Learn from history over nuclear threats, says pope

Pope Francis urged everyone on Sunday to choose the path of peace and learn from the past about the potential for nuclear war over Ukraine.

The pope stated during a canonization liturgy in St. Peter’s Square that when reflecting on the Second Vatican Council in the 1960s, “we cannot forget the danger of nuclear war that faced the world at that time.”

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“Why not learn from history? Even at that time there were conflicts and huge tensions, but the way of peace was chosen,” the 85-year-old said.

US President Joe Biden sounded the nuclear “Armageddon” alarm and suggested that Russian President Vladimir Putin would use his nuclear arsenal as Russian soldiers struggle to repel an attack from Ukraine.

According to the Vatican, over 50,000 people attended the ritual on Sunday honoring the sainthood of Catholic leaders Giovanni Battista Scalabrini and Artemide Zatti.

The pope used the opportunity to offer prayers for those who had been injured in Thailand by what he called a “mad act of violence.”

A sacked police officer killed 36 people, 24 of them children, on Thursday in a gun and knife rampage at a nursery.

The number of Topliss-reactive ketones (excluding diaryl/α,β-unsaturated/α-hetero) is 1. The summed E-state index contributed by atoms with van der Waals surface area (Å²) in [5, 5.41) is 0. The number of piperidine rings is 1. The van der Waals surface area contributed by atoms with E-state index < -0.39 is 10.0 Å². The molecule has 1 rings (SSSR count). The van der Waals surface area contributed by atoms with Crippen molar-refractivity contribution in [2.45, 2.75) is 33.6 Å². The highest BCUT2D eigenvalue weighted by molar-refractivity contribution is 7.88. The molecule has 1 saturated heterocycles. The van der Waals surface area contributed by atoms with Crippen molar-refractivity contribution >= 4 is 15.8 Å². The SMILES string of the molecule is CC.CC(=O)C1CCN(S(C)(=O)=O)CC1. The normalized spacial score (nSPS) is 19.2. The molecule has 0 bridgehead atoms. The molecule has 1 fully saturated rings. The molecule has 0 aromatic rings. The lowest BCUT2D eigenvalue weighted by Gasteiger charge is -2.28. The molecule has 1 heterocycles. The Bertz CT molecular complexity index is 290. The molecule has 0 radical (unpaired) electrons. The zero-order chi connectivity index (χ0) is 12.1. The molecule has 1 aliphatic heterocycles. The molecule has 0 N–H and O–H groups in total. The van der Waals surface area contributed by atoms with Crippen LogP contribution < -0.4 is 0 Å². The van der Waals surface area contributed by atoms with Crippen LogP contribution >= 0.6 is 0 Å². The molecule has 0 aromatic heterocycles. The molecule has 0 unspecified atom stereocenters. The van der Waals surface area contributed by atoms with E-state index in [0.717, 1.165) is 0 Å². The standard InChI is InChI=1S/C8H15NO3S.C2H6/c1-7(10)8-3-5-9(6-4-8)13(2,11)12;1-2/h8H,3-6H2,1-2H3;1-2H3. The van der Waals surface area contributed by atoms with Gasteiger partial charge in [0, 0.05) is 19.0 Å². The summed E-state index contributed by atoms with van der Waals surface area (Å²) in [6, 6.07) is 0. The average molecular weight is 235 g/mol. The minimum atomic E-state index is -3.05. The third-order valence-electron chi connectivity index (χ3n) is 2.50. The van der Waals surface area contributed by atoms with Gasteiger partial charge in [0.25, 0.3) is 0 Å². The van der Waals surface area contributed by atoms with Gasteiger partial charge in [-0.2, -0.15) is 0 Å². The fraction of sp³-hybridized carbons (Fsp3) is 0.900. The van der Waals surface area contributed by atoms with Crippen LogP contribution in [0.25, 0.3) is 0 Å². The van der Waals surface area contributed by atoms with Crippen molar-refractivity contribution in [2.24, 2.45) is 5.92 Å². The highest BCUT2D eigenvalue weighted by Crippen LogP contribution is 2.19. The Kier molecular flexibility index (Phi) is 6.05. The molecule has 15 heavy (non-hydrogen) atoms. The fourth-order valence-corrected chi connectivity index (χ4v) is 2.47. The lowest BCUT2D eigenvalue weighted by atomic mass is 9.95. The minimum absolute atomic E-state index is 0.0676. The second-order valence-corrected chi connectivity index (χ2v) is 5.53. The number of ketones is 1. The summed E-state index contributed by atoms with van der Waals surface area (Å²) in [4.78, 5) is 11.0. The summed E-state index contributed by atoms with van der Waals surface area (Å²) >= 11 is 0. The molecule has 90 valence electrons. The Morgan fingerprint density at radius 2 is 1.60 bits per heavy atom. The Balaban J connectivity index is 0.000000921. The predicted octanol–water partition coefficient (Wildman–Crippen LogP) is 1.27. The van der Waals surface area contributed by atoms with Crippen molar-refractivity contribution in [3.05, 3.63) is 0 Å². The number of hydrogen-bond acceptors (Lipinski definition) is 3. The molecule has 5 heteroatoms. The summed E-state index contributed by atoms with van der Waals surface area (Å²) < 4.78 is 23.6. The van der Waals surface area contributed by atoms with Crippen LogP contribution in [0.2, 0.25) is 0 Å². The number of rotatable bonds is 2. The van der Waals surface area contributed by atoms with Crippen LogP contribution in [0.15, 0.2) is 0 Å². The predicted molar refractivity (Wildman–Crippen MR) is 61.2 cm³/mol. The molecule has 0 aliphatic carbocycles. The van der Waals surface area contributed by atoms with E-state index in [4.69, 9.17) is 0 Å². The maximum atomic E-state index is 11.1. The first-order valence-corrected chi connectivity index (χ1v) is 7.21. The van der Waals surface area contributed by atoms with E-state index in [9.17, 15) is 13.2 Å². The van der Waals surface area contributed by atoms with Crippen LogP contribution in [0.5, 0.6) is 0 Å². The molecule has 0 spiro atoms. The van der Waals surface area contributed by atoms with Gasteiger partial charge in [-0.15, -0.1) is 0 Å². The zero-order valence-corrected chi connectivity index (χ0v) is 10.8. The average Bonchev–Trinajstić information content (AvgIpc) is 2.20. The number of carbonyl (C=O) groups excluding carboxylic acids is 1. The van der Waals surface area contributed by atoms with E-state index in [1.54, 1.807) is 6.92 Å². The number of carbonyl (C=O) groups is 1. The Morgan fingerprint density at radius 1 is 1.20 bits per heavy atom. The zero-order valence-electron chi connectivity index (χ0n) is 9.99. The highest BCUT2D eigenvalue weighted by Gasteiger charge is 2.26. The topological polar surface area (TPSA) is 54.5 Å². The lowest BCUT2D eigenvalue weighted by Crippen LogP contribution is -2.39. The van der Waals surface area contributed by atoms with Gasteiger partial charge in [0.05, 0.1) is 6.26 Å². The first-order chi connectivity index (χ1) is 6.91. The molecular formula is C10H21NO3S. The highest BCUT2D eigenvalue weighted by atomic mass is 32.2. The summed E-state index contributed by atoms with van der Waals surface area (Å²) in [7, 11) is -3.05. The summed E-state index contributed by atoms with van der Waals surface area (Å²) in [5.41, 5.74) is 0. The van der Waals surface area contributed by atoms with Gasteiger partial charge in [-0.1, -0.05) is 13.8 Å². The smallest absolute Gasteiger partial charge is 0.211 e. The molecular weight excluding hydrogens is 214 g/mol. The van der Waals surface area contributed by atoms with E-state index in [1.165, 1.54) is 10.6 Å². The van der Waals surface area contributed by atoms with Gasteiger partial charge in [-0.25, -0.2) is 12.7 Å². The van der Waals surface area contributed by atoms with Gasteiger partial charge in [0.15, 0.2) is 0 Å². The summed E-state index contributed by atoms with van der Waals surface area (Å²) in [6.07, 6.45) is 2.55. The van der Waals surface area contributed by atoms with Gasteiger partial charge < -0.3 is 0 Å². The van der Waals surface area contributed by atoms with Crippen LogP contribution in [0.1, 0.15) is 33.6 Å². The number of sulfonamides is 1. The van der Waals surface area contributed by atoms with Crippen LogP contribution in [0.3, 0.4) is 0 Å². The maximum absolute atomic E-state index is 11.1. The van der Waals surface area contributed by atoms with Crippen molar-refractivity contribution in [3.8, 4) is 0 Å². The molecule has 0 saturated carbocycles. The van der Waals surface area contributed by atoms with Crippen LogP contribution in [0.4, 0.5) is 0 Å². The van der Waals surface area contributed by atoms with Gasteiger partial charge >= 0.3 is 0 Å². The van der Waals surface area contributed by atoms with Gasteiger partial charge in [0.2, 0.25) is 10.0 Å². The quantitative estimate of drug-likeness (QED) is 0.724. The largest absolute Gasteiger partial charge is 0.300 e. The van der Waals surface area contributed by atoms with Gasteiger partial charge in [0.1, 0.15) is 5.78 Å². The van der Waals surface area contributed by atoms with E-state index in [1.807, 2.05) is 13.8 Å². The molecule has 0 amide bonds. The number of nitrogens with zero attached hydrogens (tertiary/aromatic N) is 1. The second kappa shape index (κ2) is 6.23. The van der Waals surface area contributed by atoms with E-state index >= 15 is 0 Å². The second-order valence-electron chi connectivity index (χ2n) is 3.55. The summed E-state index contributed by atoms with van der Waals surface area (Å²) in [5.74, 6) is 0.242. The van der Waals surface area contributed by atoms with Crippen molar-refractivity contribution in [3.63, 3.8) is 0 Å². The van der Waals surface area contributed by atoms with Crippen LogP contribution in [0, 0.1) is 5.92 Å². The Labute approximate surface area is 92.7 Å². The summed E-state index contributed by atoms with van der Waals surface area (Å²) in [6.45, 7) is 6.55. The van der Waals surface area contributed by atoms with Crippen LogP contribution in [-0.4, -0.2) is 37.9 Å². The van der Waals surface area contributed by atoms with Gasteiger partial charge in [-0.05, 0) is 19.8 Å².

And in recalling the work of Scalabrini, a 19th-century Italian bishop who founded a community that serves migrants and refugees, Pope Francis returned to a recurring theme of his papacy.

“The exclusion of migrants is scandalous! Indeed, the exclusion of migrants is criminal, it makes them die in front of us,” the pontiff said.

“And so today, we have the Mediterranean which is the largest cemetery in the world. The exclusion of migrants is disgusting, it is sinful, it is criminal.”

Instead of allowing immigration, he claimed, we “exclude them, we send them away, to the concentration camps where they are exploited and sold as slaves.”

According to the UN’s International Organization for Migration, each year since 2014, about 25,000 migrants have either perished or vanished while attempting to cross the Mediterranean to reach Europe.

Zatti was an Italian immigrant to Argentina who devoted his life to caring for the sick.

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